For the Armenian Church Great Lent ends on the Friday before Palm Sunday. That is the 40th day. The next day is Lazarus Saturday (the 41st. day). In the Christian East Lent does not include Holy Week, which begins on the Monday after Palm Sunday.

But beware. Forty days of Lent does not necessarily mean forty days of fasting since Saturday and Sunday were not traditionally considered fasting days in the Armenian Church. Saturdays during Lent are devoted to saints? commemorations, and Sunday is always the Day of the Lord, when fasting was considered not only unwarranted, but prohibited! We do not fast when the bridegroom is present [Matthew 9:15]. Over the centuries, however, the overwhelming penitential spirit of Lent influenced the popular piety of the Armenian people. It became the custom to extend the Lenten fast also to Saturdays and Sundays, contrary to the ancient tradition.

 

When did Lent originate?

The earliest potential reference to Great Lent is in Canon 5 of the Council of Nicea (325 AD). The Greek phrase, pros tessarakostys which means ?before the fortieth.? This could refer to Easter as the summit of a forty-day fast, or, equally possibly, to the Ascension, the fortieth day after Easter.

The first indisputable reference to Great Lent is from St. Athanasius, the great theologian-bishop of Alexandria (died 373 AD). In one of his ?festal letters,? which announced the date of Easter each year to all the churches of the world, he speaks of a 40-day Fast beginning the sixth week before Easter and including ?Holy Week,? which he called ?Holy Paschal Week.? This is a week of more intensive fasting, vigils, etc., in preparation for Pascha.

By 340 AD Lent is universal. By 384 AD, we have clear evidence that Lent is fully developed in Jerusalem, with a cycle of liturgical services. This evidence comes to us from the diary of the Spanish nun Egeria, who made a pilgrimage to the Holy Land in 384 and took copious notes about what she saw, especially the liturgical life.

 

How did Lent originate?

There are two theories on the Origin of Lent:

1. Lent was originally a 40-day Post-Epiphany Fast modeled after Christ?s journey into the desert following his baptism. These forty days gradually became joined to Pascha. There is some evidence for this connection of Lent to Epiphany in Egypt. Recently, however, liturgical scholars have cast doubt on this theory.

2. The scholarly consensus favors the theory that Lent developed from a 40-day catechumenate in preparation for baptism on Pascha. The North-African theologian Tertullian (c. 225 AD) refers to vigils and fasts in preparation for Paschal baptism. (See Romans 6, which envisions baptism as dying and rising with Christ. Throughout the Christian world, Easter became the preferred time to conduct baptism.) Gradually this developed into a formalized period of catechetical instruction for candidates for baptism. In time, baptized members of the church also participated in this pre-baptismal instruction.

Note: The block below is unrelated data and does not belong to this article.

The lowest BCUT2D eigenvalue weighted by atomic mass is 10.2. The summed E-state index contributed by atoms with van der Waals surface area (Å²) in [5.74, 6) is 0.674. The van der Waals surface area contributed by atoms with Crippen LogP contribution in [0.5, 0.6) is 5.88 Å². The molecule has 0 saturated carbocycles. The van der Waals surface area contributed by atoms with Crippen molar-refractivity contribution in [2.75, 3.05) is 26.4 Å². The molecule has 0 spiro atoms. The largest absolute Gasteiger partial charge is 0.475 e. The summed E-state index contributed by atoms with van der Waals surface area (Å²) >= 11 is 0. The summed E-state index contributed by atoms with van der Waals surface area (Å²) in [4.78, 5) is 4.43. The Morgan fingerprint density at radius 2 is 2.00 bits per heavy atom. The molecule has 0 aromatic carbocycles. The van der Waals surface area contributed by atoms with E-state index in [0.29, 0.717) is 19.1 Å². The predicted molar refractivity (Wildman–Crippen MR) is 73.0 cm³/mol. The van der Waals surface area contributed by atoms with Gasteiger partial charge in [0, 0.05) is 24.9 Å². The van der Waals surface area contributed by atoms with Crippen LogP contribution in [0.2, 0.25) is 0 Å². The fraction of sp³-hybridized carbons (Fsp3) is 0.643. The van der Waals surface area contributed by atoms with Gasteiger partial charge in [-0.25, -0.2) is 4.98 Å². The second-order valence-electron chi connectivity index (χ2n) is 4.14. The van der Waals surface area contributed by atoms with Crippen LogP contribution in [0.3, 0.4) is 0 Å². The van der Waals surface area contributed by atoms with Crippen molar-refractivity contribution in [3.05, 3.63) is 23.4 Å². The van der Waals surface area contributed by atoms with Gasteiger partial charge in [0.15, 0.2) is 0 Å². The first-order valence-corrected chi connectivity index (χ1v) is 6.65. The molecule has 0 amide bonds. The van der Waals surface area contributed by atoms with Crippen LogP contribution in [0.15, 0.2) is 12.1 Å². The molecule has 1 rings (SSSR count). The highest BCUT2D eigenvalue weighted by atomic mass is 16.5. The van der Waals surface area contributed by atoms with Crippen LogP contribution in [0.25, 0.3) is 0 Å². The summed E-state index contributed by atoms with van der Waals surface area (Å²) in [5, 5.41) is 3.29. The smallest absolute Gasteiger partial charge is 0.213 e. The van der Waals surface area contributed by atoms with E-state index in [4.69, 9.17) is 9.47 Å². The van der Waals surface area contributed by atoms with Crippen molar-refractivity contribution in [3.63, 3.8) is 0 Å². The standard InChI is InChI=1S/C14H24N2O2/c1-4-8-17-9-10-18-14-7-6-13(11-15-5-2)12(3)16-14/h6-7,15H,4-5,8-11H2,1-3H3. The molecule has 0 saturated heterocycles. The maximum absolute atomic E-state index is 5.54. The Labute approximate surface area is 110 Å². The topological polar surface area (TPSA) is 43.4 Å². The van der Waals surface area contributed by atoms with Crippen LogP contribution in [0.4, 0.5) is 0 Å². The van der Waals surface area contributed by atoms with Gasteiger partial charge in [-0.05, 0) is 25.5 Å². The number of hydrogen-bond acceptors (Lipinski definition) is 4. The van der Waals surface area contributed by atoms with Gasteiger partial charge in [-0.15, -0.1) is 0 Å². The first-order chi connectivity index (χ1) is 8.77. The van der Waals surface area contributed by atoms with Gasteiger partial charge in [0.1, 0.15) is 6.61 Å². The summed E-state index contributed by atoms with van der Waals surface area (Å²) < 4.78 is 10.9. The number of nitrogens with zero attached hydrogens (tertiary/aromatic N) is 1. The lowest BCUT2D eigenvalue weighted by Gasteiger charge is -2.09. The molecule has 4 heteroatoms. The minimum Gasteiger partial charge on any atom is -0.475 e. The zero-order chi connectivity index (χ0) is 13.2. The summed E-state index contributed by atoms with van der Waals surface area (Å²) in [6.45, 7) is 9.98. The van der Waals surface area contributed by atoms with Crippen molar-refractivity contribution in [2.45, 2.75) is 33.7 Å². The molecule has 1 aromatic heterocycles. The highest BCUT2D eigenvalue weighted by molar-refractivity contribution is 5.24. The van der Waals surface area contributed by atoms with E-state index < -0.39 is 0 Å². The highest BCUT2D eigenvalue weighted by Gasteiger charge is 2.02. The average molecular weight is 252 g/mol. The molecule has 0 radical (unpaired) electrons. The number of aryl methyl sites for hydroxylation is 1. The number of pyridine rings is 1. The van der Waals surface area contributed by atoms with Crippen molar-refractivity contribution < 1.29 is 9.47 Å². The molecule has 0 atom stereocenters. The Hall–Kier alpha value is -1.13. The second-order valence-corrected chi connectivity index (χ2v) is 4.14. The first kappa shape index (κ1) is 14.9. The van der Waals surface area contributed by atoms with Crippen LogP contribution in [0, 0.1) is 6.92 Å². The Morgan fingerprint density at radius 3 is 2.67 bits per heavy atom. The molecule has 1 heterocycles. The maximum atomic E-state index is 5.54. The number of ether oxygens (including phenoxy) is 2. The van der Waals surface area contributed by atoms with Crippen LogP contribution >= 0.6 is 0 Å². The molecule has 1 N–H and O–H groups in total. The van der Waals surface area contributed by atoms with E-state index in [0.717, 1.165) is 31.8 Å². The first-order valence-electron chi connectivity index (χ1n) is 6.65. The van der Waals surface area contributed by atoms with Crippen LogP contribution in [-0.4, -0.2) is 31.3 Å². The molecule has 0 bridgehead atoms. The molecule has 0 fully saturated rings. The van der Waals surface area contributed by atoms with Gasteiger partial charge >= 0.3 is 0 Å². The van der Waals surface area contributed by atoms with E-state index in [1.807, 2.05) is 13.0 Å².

The Armenian Church has an ancient service conducted on Holy Thursday called the ?Absolution (or Dismissal) or the Penitents.? It is a long ceremony of scripture readings, hymns, and beautiful prayers of forgiveness. This service may well have its roots in the early centuries of the Church, when the faithful joined the catechumens in a ceremony of confession and absolution in preparation for Easter. Only the Latin rite has an analogous service on Holy Thursday.

Lent probably developed from a fusion of the 40-day catechumenate with the fast that preceded Pasha. This fast preceding Easter was originally one day (Saturday), but it soon developed into two and then three days.

The Council of Laodacea (mid-4th C.) provides the first legislation regarding the Catechumenate period. There can be no matrimony, no martyrs? commemorations during Lent (Except Saturday and Sunday) There is fasting every day.

 

Are there exactly forty days in Great Lent?

The names for Lent in Latin, Greek, Armenian and other ancient languages all somehow convey the idea of “forty”?

Latin= Quadragesim
Greek = Tessarakosta
Armenian = Karasnortk

But the idea that Great Lent should have exactly 40 days, no more, no less, is a later, medieval notion. In the Bible as in the Early Church, the number ?forty? had theological, not mathematical significance. Forty is a number that implies completeness, fullness, the total time necessary to complete a given mission fully and completely. When the Evangelist states that Jesus spent 40 days and 40 nights in the desert, he doesn?t mean to stipulate how many times the sun rose and set. He is implying, according to the religious-literary conventions of his time, that Jesus spent a good period of time in the desert, enough to accomplish that which was required of him by God. The same can be said for Noah in his ark, Moses on Mount Sinai, and the Jews in the wilderness.

Throughout the Christian world (which includes Armenia, of course), the exact number of days in Lent differed greatly from place to place and century to century, even if the name for ?Lent? in many ancient languages implies ?forty.? It was only later that the churches began to make adjustments to their liturgical calendars in order to ensure that the fasting period consisted of exactly forty days.

 

What are some other Armenian words for Great Lent?
Other words for “Lent” in Armenian are:

Medz Bahk =  Մեծ Պահք = Great Lent
Aghoohats = Աղուհաց = “salt and bread” (long with water, that is ALL one traditionally eats during the fasting days of Lent. More on that later.

 

Materials used:

Very Rev. Fr. Krikor Maksoudian, “Frequently Asked Questions about The Armenian Church”

V. Rev. Fr. Daniel Findikyan, “Frequently Asked Questions about Great Lent”

Alexander Schmemann, “Great Lent: Journey to Pascha”